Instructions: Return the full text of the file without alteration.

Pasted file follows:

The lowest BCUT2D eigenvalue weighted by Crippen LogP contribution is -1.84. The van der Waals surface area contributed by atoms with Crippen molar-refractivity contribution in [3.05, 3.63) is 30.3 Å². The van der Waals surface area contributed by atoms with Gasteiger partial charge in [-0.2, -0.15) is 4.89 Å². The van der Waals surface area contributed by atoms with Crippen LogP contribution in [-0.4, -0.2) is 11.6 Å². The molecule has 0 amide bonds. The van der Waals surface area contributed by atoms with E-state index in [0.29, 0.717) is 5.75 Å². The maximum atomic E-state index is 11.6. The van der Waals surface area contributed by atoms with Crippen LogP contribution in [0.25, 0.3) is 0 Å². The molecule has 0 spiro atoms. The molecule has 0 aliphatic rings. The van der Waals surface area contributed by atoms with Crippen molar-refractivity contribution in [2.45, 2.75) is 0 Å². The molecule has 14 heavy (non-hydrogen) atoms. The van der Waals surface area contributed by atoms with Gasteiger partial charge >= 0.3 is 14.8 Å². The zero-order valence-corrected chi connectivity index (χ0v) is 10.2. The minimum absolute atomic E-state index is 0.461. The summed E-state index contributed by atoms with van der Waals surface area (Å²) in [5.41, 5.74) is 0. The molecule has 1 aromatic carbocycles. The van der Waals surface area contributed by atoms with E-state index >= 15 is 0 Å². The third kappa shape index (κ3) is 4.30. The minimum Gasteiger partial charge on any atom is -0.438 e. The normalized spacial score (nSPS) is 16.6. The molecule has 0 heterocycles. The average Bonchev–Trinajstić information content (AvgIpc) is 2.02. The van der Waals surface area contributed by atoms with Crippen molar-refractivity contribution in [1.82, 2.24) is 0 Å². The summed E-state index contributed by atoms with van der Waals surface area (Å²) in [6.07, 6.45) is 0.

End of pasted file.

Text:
The lowest BCUT2D eigenvalue weighted by Crippen LogP contribution is -1.84. The van der Waals surface area contributed by atoms with Crippen molar-refractivity contribution in [3.05, 3.63) is 30.3 Å². The van der Waals surface area contributed by atoms with Gasteiger partial charge in [-0.2, -0.15) is 4.89 Å². The van der Waals surface area contributed by atoms with Crippen LogP contribution in [-0.4, -0.2) is 11.6 Å². The molecule has 0 amide bonds. The van der Waals surface area contributed by atoms with E-state index in [0.29, 0.717) is 5.75 Å². The maximum atomic E-state index is 11.6. The van der Waals surface area contributed by atoms with Crippen LogP contribution in [0.25, 0.3) is 0 Å². The molecule has 0 spiro atoms. The molecule has 0 aliphatic rings. The van der Waals surface area contributed by atoms with Crippen molar-refractivity contribution in [2.45, 2.75) is 0 Å². The molecule has 14 heavy (non-hydrogen) atoms. The van der Waals surface area contributed by atoms with Gasteiger partial charge >= 0.3 is 14.8 Å². The zero-order valence-corrected chi connectivity index (χ0v) is 10.2. The minimum absolute atomic E-state index is 0.461. The summed E-state index contributed by atoms with van der Waals surface area (Å²) in [5.41, 5.74) is 0. The molecule has 1 aromatic carbocycles. The van der Waals surface area contributed by atoms with E-state index >= 15 is 0 Å². The third kappa shape index (κ3) is 4.30. The minimum Gasteiger partial charge on any atom is -0.438 e. The normalized spacial score (nSPS) is 16.6. The molecule has 0 heterocycles. The average Bonchev–Trinajstić information content (AvgIpc) is 2.02. The van der Waals surface area contributed by atoms with Crippen molar-refractivity contribution in [1.82, 2.24) is 0 Å². The summed E-state index contributed by atoms with van der Waals surface area (Å²) in [6.07, 6.45) is 0.